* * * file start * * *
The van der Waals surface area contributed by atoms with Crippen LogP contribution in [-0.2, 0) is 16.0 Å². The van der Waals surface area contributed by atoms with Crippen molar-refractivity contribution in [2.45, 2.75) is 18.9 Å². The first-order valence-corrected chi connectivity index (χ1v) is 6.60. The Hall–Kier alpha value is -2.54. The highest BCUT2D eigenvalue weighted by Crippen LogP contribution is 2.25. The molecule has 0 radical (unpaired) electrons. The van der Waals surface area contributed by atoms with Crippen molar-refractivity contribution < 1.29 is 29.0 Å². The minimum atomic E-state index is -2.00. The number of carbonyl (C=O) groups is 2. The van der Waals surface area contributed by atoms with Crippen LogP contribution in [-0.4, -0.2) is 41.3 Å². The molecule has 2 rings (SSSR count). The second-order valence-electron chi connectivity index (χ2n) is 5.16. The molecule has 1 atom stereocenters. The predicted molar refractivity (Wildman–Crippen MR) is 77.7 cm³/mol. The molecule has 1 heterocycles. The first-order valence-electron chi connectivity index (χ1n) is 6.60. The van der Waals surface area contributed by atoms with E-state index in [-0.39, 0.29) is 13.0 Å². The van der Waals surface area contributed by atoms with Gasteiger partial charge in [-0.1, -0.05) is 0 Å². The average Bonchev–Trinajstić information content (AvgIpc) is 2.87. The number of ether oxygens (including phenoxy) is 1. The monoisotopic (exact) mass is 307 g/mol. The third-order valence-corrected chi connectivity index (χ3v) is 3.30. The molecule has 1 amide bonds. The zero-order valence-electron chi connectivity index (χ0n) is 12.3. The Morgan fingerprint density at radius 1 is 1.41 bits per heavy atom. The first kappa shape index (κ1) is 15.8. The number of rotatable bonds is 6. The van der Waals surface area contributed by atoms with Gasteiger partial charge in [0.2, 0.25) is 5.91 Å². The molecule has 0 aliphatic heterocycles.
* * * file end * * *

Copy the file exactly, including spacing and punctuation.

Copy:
The van der Waals surface area contributed by atoms with Crippen LogP contribution in [-0.2, 0) is 16.0 Å². The van der Waals surface area contributed by atoms with Crippen molar-refractivity contribution in [2.45, 2.75) is 18.9 Å². The first-order valence-corrected chi connectivity index (χ1v) is 6.60. The Hall–Kier alpha value is -2.54. The highest BCUT2D eigenvalue weighted by Crippen LogP contribution is 2.25. The molecule has 0 radical (unpaired) electrons. The van der Waals surface area contributed by atoms with Crippen molar-refractivity contribution < 1.29 is 29.0 Å². The minimum atomic E-state index is -2.00. The number of carbonyl (C=O) groups is 2. The van der Waals surface area contributed by atoms with Crippen LogP contribution in [-0.4, -0.2) is 41.3 Å². The molecule has 2 rings (SSSR count). The second-order valence-electron chi connectivity index (χ2n) is 5.16. The molecule has 1 atom stereocenters. The predicted molar refractivity (Wildman–Crippen MR) is 77.7 cm³/mol. The molecule has 1 heterocycles. The first-order valence-electron chi connectivity index (χ1n) is 6.60. The van der Waals surface area contributed by atoms with E-state index in [-0.39, 0.29) is 13.0 Å². The van der Waals surface area contributed by atoms with Gasteiger partial charge in [-0.1, -0.05) is 0 Å². The average Bonchev–Trinajstić information content (AvgIpc) is 2.87. The number of ether oxygens (including phenoxy) is 1. The monoisotopic (exact) mass is 307 g/mol. The third-order valence-corrected chi connectivity index (χ3v) is 3.30. The molecule has 1 amide bonds. The zero-order valence-electron chi connectivity index (χ0n) is 12.3. The Morgan fingerprint density at radius 1 is 1.41 bits per heavy atom. The first kappa shape index (κ1) is 15.8. The number of rotatable bonds is 6. The van der Waals surface area contributed by atoms with Gasteiger partial charge in [0.2, 0.25) is 5.91 Å². The molecule has 0 aliphatic heterocycles.